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Green Party hoping to treble number of seats, says Agnew

By Noel McAdam

Published 22/04/2016

The leader of the Green Party in Northern Ireland, Steven Agnew, and deputy leader Clare Bailey, at the launch of the party’s manifesto for the Assembly elections in the Clayton Hotel in Belfast yesterday
The leader of the Green Party in Northern Ireland, Steven Agnew, and deputy leader Clare Bailey, at the launch of the party’s manifesto for the Assembly elections in the Clayton Hotel in Belfast yesterday

The Green Party will be disappointed if it fails to win at least three seats in the next Assembly, its leader has said.

Steven Agnew, currently the sole Green in Stormont, said his party was targeting South Belfast, where deputy leader Clare Bailey is standing, and East Belfast, where candidate Ross Brown hopes to grab a place.

Mr Agnew is facing increased competition in his North Down constituency, where he is being challenged by former political mentor Brian Wilson.

Launching the party's manifesto yesterday, Mr Agnew said he wished his predecessor as Green Party leader well.

"If he does get elected, it will not be at my expense," he added. "He has said he is not really a party man, having been a member of two parties, and is running as an independent. Having worked for him for a number of years, I owe Brian a lot."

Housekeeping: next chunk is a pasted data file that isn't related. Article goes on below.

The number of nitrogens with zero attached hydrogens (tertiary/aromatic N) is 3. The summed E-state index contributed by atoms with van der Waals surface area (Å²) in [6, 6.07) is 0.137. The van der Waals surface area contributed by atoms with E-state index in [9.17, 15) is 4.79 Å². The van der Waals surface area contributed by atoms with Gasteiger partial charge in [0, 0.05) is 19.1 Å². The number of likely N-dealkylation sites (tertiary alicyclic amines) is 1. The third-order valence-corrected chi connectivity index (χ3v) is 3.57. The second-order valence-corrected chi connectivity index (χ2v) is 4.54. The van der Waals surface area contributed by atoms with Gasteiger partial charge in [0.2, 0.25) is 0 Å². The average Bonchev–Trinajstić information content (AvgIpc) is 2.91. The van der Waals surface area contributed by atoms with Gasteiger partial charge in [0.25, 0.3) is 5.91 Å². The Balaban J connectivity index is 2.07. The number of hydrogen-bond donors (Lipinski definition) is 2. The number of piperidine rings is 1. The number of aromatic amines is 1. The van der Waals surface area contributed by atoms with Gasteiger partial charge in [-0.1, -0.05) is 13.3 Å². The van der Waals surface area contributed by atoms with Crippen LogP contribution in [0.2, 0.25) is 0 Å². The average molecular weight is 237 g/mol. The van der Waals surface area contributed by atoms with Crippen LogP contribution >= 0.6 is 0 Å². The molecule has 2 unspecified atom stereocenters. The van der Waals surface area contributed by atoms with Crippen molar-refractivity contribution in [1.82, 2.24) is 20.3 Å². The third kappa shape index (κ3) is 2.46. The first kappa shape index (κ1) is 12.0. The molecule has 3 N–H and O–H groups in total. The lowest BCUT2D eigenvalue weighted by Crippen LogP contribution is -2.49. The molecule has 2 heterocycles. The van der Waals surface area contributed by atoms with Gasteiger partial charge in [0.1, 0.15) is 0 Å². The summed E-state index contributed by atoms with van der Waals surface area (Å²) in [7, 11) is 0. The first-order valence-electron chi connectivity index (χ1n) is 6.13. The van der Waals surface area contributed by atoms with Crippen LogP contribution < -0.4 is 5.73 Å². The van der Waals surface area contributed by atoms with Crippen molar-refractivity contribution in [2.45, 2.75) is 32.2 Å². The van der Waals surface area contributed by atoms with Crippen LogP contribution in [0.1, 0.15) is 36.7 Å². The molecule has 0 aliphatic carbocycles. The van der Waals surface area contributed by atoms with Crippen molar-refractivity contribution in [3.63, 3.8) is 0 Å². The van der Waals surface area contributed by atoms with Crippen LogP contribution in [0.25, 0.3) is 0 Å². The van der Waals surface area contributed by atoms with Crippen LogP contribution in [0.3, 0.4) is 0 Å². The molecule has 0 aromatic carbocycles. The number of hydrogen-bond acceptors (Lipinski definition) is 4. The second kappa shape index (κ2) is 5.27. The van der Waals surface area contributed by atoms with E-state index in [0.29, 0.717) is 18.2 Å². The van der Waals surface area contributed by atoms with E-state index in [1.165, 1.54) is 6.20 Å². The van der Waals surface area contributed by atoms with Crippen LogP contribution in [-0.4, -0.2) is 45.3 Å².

Mr Wilson, who stood down as an MLA in 2011, said: "When I left the Assembly I had no wish or intention to return. But as I followed the action - or more accurately, the inaction - of the Assembly over the past five years, I began to despair.

"The Assembly has become known for its allowances scandal, gridlock, refusal to hold meetings, bickering, insults over language and point-scoring."

For the first time, the Green Party is running candidates across all 18 constituencies.

Mr Agnew said he was confident it could build on its success in the local government elections. "Given the surge, I will be disappointed if we do not get three MLAs in the next Assembly," he added. "They will be in North Down, South Belfast, East Belfast and even further."

Mr Agnew said people were fed up with the "waste of time", "waste of money", the "waste of opportunities" and Stormont's failure to deliver.

He pointed to "fiascos" such as the DUP's in-out ministers last autumn - in protest over the murder of Kevin McGuigan - and said Stormont should be ensuring that the potential of devolution is not wasted.

Ms Bailey, meanwhile, said opinion polls were "way ahead of parties" on issues including marriage equality and abortion.

And East Belfast candidate Mr Brown added: "Stormont has been synonymous with waste. This generation of politicians are sitting like frogs in slowly boiling water and failing to address so many issues."

Among the manifesto's proposals is spending £25 for every person in Northern Ireland on cycling infrastructure, "which would catch us up with the rest of Europe".

The party also wants to see a comprehensive home insulation scheme to make houses energy efficient and a voluntary payment scheme for people who wish to contribute towards the cost of their prescriptions.

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